On Saturday Dec. 3rd at 10:00 AM, EQUUS Film & Arts Festival will present a TED-like talk about Wild Horse Fire Brigade at the historical Guild Theater in Sacramento California.
Wild horse ethologist and researcher William E. Simpson II will speak about how wild horses cost effectively manage wildfire fuels, make trees more fire resilient, and how forest ecosystems, watersheds, and wildlife benefit from the presence of these native keystone herbivores.
William has lived among and studied free roaming wild horses in the wilderness mountains on the California-Oregon border for the past 8 years continuously.
Simpson has logged over 15,000 hours of close observational study, a method pioneered by Dr. Jane Goodall during her 1960s study of the Apes in Gombe, Africa, which Simpson calls the ‘Goodall Method‘ in honor of Dr. Goodall.
Some of Simpson’s research has been published in print and in online journals, such as ReWilding Europe’s wildfire focuses journal GrazeLIFE: https://grazelife.com/blog/wild-horse-fire-brigade-lessons-in-rebalancing-north-american-ecosystems-by-rewilding-equids/.
Recently, NPR national featured a story by reporter Stephanie O’Neill, about Simpson’s research on air (and podcast) and in print to its audience of 46 million: https://www.npr.org/2022/10/30/1131042723/preventing-wildfire-with-the-wild-horse-fire-brigade.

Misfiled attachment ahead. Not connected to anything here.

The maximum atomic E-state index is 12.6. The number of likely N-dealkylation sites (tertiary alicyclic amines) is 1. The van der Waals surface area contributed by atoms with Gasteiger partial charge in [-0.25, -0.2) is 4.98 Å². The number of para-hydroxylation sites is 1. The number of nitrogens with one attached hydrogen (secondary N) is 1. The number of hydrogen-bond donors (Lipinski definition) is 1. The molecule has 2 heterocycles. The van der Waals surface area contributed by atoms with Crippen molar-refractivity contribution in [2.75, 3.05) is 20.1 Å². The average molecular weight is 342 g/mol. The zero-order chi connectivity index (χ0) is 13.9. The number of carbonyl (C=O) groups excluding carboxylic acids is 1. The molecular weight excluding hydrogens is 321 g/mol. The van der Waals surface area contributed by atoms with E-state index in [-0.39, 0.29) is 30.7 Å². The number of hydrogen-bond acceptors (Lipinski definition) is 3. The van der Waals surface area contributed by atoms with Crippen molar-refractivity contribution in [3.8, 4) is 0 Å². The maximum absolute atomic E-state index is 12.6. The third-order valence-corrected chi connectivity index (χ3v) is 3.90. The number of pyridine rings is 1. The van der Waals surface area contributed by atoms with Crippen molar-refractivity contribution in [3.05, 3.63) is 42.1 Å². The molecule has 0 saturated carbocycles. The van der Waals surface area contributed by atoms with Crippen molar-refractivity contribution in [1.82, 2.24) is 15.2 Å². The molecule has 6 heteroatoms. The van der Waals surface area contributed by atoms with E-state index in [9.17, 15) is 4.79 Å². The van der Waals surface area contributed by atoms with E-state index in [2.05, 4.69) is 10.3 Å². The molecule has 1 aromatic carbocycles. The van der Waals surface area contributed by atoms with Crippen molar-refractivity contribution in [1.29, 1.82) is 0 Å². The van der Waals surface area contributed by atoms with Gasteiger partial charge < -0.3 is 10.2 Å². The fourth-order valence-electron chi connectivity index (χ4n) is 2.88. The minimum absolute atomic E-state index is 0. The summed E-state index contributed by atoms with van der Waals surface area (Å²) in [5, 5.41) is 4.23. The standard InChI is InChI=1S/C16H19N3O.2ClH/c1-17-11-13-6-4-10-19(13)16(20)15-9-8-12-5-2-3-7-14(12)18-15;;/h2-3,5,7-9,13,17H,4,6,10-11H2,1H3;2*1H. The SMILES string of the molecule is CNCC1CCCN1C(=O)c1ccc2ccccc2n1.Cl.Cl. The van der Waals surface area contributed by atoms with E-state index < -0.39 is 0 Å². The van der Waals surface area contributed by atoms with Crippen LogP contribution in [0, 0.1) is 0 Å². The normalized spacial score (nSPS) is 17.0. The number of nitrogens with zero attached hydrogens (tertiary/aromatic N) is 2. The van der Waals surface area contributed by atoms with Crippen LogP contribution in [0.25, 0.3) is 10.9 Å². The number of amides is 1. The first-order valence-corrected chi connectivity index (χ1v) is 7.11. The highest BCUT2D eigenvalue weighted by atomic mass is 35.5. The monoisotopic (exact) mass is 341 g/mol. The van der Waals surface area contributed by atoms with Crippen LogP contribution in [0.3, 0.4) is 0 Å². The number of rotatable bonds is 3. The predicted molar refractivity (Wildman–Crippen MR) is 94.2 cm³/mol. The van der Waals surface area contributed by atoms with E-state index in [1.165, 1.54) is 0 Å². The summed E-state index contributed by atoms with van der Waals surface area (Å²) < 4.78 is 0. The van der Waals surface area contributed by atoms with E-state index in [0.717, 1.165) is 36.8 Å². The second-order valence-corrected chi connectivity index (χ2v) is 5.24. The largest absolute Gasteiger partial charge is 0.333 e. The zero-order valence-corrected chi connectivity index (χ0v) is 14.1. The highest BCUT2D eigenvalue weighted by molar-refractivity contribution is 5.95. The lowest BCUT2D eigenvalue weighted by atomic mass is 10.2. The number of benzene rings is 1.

The talk begins at 10:00 AM at the Guild Theater in Sacramento California and will last about 45 minutes, followed by a panel Q&A discussion session with board members from Wild Horse Fire Brigade, a California-based 501(c)3 all-volunteer nonprofit organization.
The team from Wild Horse Fire Brigade hopes to see you there!
William Simpson was the local advisor to CALFIRE during the deadly 38,000-acre 2018 Klamathon Fire. Simpson was on the fire line for 9 days assisting CALFIRE and also studying the effects of the wildfire grazing by the local wild horses on the behavior of wildfire and its progression, as well as the benefits provided to firefighters via the natural firebreaks created and maintained by the wild horses.
Please visit www.wildhorsefirebrigade.org.